Gwipshon, yo

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"Gwipshon, yo", said the wobbly flooring installer, as he shook his head in disgust. A seam was unseemly, seemingly sewn sorrily, yet oddly in keeping with other features of the house. Mangled soffits, rust streaks down the siding, gouges on every conceivable surface, water in the basement... rumors circulated around the project that this 1.9 million dollar boondoggle must be built over a Native American burial ground that had been used at various times for Voodoo, Satanic rites, Wiccan rituals, Viking ceremonies, and was even a portal to the dimension beyond all the Hells, the place of repose of the Old Ones, bringers of the Madness that all men fear.

"Gwipshon" is a manner of describing the degree to which two materials, when pressed against one another, will move in response to opposing lateral forces. It is an anti-force of nature, measured in "gwiptometers" metric, and "foot-pounds per gwip" SAE. This technical term is specific to flooring and auto mechanics as practiced by a secret elect in the Greater Lowell Area.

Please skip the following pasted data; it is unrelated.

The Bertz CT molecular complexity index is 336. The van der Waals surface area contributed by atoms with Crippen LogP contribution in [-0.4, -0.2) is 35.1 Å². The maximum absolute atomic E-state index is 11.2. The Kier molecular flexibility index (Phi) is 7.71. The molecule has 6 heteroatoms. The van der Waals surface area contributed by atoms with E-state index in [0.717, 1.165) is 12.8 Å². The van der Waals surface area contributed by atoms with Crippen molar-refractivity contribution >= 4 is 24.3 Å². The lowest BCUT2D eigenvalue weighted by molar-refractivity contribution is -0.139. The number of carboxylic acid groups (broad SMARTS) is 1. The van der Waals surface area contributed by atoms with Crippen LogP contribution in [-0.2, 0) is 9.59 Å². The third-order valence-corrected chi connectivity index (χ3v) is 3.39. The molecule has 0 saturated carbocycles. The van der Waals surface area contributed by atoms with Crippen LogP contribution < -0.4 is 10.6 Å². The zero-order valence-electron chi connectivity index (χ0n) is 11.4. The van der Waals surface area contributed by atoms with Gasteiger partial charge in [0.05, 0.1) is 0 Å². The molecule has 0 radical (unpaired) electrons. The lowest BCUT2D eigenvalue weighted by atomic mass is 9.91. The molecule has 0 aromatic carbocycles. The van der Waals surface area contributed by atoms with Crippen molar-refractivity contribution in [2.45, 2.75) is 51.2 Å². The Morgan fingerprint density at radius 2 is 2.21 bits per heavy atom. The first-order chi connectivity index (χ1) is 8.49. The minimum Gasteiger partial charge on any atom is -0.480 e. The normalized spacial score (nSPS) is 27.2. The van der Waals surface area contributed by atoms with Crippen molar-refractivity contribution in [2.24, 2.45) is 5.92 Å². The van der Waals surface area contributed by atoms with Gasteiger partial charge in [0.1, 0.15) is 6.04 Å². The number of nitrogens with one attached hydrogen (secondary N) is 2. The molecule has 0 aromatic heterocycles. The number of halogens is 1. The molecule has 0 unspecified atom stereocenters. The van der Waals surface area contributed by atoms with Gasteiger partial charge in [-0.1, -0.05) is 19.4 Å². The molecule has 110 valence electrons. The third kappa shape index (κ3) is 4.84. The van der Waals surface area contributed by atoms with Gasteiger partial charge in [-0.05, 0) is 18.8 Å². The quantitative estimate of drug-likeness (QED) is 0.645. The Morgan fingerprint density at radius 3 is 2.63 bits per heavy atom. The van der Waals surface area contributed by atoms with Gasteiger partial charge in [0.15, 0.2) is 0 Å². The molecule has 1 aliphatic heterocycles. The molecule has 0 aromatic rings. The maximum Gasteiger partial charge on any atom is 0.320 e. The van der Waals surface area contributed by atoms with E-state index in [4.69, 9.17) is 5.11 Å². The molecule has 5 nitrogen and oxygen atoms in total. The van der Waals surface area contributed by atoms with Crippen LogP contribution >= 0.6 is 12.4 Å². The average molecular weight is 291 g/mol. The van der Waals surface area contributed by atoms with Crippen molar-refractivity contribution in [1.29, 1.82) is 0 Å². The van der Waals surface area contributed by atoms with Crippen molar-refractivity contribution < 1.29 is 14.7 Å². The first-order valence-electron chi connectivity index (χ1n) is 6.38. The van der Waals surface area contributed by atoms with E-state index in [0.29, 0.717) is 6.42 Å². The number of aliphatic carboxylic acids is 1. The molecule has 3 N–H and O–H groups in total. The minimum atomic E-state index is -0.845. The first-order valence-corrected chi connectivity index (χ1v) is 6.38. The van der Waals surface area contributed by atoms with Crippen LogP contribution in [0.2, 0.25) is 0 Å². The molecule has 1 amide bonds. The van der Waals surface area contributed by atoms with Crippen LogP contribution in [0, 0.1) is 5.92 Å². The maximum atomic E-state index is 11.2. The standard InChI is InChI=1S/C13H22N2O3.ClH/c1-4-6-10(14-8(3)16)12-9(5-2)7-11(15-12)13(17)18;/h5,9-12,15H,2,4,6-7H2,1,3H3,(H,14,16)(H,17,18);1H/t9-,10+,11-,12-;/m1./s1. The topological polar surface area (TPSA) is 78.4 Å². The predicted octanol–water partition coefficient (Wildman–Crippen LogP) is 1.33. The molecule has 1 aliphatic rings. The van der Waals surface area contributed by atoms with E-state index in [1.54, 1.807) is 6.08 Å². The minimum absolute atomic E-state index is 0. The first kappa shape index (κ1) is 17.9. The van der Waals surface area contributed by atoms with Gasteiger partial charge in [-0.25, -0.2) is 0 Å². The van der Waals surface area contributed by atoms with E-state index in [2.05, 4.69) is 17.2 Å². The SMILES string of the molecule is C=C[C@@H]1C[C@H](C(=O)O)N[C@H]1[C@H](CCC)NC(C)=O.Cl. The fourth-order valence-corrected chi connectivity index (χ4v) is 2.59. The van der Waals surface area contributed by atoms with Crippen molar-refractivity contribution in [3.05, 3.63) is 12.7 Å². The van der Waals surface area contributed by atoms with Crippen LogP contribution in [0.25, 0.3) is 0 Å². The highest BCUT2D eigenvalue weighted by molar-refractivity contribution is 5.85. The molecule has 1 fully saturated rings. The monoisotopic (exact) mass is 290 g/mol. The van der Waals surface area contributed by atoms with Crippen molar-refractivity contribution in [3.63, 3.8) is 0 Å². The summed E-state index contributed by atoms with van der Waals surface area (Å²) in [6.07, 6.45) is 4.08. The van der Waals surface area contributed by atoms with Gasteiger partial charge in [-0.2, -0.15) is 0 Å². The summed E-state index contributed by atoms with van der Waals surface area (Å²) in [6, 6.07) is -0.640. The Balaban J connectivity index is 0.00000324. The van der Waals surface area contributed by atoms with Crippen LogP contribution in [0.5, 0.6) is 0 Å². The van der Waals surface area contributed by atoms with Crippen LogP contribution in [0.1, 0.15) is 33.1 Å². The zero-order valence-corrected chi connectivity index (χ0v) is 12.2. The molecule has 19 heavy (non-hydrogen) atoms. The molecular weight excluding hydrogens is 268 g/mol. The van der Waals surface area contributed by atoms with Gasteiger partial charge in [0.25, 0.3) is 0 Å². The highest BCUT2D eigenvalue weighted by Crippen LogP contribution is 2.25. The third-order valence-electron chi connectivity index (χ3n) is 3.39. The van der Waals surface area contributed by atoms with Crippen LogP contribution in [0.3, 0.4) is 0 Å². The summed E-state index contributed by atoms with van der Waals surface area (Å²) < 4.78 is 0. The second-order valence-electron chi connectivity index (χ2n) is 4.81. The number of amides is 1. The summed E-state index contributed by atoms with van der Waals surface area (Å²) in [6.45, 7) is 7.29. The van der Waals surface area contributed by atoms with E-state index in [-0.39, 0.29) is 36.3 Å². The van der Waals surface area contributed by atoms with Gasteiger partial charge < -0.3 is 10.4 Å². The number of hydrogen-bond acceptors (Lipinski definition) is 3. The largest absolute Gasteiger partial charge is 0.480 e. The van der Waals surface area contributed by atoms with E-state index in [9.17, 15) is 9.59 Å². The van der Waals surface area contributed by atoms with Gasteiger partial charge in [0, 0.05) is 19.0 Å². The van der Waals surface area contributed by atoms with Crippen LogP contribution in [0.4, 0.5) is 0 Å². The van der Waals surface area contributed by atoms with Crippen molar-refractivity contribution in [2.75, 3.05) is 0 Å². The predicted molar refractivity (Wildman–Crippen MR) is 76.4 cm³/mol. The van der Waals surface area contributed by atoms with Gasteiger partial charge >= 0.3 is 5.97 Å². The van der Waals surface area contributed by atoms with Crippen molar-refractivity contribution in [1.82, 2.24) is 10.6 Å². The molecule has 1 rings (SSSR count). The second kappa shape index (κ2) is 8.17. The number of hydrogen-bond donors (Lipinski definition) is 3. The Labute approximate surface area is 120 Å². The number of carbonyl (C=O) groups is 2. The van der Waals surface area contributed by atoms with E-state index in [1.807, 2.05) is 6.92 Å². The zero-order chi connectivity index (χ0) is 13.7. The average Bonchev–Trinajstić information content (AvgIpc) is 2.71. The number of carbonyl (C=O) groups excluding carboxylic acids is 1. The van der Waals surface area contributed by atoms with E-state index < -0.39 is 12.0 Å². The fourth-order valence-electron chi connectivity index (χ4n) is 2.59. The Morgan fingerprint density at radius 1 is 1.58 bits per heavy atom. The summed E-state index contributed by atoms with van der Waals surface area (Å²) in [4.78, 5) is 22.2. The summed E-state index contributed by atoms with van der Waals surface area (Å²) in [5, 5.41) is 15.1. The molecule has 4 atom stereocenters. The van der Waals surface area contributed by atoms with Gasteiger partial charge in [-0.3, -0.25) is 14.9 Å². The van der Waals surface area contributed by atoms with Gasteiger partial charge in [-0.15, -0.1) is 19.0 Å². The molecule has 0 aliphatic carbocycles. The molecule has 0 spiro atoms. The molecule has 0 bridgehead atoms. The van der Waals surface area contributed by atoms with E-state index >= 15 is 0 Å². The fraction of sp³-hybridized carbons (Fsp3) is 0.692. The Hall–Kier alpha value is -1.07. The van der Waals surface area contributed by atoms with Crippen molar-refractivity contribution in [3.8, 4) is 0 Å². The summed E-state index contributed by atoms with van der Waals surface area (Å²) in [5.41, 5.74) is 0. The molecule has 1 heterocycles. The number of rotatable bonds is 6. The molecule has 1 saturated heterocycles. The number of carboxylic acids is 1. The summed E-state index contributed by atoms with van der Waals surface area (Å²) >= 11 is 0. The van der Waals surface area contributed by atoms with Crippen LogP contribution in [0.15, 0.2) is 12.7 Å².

First discovered by the Viking wood floor refinisher Dewi Antit, gwipshon was observed often by special operations flooring forces operating in Finland and Russia. As Mongolian warriors "capped yaks in the ass, yo", Antit and his ragged band would observe through pickle binoculars. They noticed that when a piece of oak was placed against a piece of plastic, they slid back and forth easily. Thus, no gwipshon.

An obvious solution was construction adhesive, but crews would bitch that it was too difficult to take apart. Replacing the piece of plastic with a piece of wood increased gwipshon, and was the standard for building codes in Europe from 902 to 1587, when the Freemasons started wearing gaudy sweaters.

Thus, "gwipshon, yo" is the answer to the eternal question, "why isn't that part of the floor just sliding away?"

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